One of the first things that struck me at the school in Matendla was the difference between kids here and kids in America. I don't mean the physical differences, though the kids here are certainly smaller on average. I mean the difference in how they approach school.
School is not a task for them. It's not something they play sick to get out of. They really want to learn. At school, they get to eat their fill with the mid-day meal, with no limits on the number of time they can ask for rice or curry (though they are limited to one egg each). At school, there are balls and nets and bats and rackets to play with. There are grounds for running and high jumping and playing basketball and kho-kho (which is a seriously confusing game if you have never seen it before).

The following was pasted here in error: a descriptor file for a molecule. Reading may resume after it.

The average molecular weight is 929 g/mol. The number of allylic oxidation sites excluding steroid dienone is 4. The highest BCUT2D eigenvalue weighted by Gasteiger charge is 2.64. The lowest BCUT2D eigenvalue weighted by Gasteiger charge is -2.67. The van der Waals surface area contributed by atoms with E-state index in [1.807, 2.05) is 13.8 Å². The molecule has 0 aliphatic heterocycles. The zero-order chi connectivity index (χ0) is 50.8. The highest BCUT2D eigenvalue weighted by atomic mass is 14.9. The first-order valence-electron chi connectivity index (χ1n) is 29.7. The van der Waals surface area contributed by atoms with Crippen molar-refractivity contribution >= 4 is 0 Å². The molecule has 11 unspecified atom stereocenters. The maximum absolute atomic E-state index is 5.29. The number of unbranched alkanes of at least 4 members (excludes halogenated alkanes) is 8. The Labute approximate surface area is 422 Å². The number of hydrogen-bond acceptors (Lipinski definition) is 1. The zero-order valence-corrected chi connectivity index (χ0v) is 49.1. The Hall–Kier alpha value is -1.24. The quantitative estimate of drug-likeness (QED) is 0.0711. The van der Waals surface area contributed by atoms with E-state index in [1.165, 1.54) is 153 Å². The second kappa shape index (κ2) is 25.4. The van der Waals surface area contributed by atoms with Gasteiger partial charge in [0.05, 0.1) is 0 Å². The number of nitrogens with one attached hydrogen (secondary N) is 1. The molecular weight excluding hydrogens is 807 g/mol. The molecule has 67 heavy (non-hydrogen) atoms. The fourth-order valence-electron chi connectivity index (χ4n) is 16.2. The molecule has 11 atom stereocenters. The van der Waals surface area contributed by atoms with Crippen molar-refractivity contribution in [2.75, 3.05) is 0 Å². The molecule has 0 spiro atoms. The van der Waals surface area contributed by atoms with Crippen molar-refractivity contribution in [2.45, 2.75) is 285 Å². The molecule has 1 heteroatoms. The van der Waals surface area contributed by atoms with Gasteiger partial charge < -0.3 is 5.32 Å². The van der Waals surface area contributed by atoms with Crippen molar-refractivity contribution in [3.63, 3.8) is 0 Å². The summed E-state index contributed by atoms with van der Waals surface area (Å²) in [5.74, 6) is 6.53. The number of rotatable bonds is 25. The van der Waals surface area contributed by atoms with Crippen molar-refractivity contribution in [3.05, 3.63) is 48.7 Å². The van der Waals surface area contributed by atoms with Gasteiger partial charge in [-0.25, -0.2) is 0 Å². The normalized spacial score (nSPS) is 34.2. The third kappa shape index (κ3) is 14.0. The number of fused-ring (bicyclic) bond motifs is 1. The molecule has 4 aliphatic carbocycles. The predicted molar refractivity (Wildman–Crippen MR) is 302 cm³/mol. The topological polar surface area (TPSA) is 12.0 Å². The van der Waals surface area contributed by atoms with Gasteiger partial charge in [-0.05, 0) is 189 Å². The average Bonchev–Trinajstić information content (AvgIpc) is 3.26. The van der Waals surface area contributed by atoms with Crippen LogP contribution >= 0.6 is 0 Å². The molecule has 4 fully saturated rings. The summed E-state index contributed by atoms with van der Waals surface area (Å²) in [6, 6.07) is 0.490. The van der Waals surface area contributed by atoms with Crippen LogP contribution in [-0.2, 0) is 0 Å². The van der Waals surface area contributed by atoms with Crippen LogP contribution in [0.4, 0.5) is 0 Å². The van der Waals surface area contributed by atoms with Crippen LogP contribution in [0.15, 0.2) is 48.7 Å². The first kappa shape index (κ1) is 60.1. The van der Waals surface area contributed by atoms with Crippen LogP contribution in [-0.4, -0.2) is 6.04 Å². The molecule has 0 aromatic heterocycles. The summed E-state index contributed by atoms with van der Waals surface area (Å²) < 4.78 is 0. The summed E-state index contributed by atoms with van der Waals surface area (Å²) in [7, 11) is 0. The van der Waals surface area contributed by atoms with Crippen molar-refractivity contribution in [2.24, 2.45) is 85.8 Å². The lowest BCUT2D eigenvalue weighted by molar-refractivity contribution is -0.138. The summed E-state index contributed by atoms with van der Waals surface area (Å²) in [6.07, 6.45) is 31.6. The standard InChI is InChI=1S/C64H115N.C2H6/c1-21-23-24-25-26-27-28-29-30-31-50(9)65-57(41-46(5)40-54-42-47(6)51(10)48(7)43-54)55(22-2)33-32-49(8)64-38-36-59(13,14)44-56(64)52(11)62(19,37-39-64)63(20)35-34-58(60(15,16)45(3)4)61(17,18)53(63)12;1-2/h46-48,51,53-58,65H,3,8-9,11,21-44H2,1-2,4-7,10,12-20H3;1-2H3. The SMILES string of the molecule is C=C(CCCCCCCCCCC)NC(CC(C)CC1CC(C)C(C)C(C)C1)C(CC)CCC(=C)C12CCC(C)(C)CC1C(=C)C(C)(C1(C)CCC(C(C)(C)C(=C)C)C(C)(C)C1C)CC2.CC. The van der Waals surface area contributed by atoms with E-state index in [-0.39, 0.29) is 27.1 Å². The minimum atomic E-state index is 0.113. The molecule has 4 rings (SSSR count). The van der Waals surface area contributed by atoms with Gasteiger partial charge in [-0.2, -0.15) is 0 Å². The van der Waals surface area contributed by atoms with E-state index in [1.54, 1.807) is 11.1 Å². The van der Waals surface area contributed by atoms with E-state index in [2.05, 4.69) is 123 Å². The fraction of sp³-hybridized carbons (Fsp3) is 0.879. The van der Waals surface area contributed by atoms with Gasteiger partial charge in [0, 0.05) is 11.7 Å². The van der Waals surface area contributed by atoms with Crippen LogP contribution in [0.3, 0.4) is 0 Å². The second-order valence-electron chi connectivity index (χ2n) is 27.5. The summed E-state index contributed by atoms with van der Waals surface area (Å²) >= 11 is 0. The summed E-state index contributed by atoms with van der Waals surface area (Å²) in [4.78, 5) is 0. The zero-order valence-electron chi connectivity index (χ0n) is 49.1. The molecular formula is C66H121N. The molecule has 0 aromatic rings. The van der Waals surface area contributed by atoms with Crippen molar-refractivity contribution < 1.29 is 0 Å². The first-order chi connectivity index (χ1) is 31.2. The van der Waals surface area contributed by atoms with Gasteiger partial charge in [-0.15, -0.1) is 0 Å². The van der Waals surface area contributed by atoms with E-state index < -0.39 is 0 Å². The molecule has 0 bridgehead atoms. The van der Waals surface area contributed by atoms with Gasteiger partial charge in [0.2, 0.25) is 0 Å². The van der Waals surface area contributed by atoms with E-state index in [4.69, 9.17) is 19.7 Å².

Here's an example of what I mean: the school has one English teacher spot vacant. Usually, either one of the other teachers will take over the class, or the class will just sit there for that period and do whatever they want. When we got here, however, the students would come seek us out when they had no teacher and ask if we would teach their class. It still astounds me how much they really want to learn.